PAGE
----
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Feb 19, 2013 10:03 AM

Chicken vs Turkey Gravy

I don't know much about gravy. I know that of course you can flavor it however you wish, but I've noticed that while turkey gravy often is very savory with hints of wine and aromatics, chicken gravy is often much blander with a taste similar to the light colored pale gravy at most high school cafeterias. Of course many probably have delicious chicken gravy recipes but are there classic differences between these two?

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  1. Gravy is classically made with pan juices and an additional liquid (such as stock, milk, water). I always have poultry stock in the freezer from all the leftover bones (straight in the freezer after carving).

    I make my turkey gravy with the pan juices and stock made from the giblets and necks cooked in poultry stock. I usually make the roux with the browned turkey fat (from the pan), and I brown the flour. This makes a really flavorful, rich gravy.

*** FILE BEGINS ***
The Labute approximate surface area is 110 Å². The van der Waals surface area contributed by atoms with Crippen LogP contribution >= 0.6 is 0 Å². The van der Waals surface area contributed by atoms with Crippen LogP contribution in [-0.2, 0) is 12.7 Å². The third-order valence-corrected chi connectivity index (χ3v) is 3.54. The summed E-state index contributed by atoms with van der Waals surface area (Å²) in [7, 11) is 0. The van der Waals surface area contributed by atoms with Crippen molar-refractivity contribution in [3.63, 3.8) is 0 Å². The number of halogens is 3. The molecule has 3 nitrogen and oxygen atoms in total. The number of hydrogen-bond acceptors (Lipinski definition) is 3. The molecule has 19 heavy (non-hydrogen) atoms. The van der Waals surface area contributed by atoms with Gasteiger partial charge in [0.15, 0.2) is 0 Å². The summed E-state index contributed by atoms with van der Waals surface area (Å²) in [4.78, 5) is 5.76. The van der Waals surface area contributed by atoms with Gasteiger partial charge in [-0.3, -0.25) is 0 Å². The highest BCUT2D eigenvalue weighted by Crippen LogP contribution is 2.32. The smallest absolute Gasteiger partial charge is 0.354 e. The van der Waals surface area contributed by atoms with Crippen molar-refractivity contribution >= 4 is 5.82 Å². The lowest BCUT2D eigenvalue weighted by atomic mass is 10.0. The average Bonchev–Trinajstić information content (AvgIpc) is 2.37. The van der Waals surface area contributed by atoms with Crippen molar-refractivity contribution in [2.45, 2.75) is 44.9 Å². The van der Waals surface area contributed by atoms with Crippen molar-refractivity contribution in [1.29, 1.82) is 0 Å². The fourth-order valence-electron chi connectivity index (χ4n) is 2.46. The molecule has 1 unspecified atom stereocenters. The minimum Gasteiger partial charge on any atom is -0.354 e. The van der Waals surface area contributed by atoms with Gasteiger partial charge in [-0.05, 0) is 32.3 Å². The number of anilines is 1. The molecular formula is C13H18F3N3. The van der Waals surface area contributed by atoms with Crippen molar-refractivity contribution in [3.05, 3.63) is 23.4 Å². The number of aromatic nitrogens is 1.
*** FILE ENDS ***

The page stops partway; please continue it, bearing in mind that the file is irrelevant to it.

I don't ever make chicken gravy, but there would be less goodies in the pan, so it might tend to be less flavorful. Since gravy is like crack to me I try to limit it to a once a year thing at Thanksgiving. Otherwise I would be even fatter than I am!

    1 Reply
    1. re: dkenworthy

      Crack, that about explains it. In fact, it's the main reason I decided to have another Thanksgiving in February...I really just want to pour gravy all over meat and potatoes and go to town.

    2. I find that turkey tends to have a stronger flavor than chicken to begin with. Then there is the concept of Thanksgiving dinner, which brings to mind turkey and those associated flavors. Chicken tends to be a bit ubiquitous. But, I add lots of black pepper, sage, and thyme to mine, flavor is great. I also find I can vary chicken gravy more, because of its mild flavor.

      1. I find chicken gravy to have a much more appealing flavor so if I am forced, kicking and screaming, to cook a turkey, I will use homemade chicken stock in the gravy.

        I find that good stock is the key to good gravy (except for cream gravy, of course!) It's not good to be at the mercy, of the quality/amount of your drippings, although great ones can do wonders for your gravy.

        Any gravy can be either plain or flavored up with wine, onions, herbs, etc.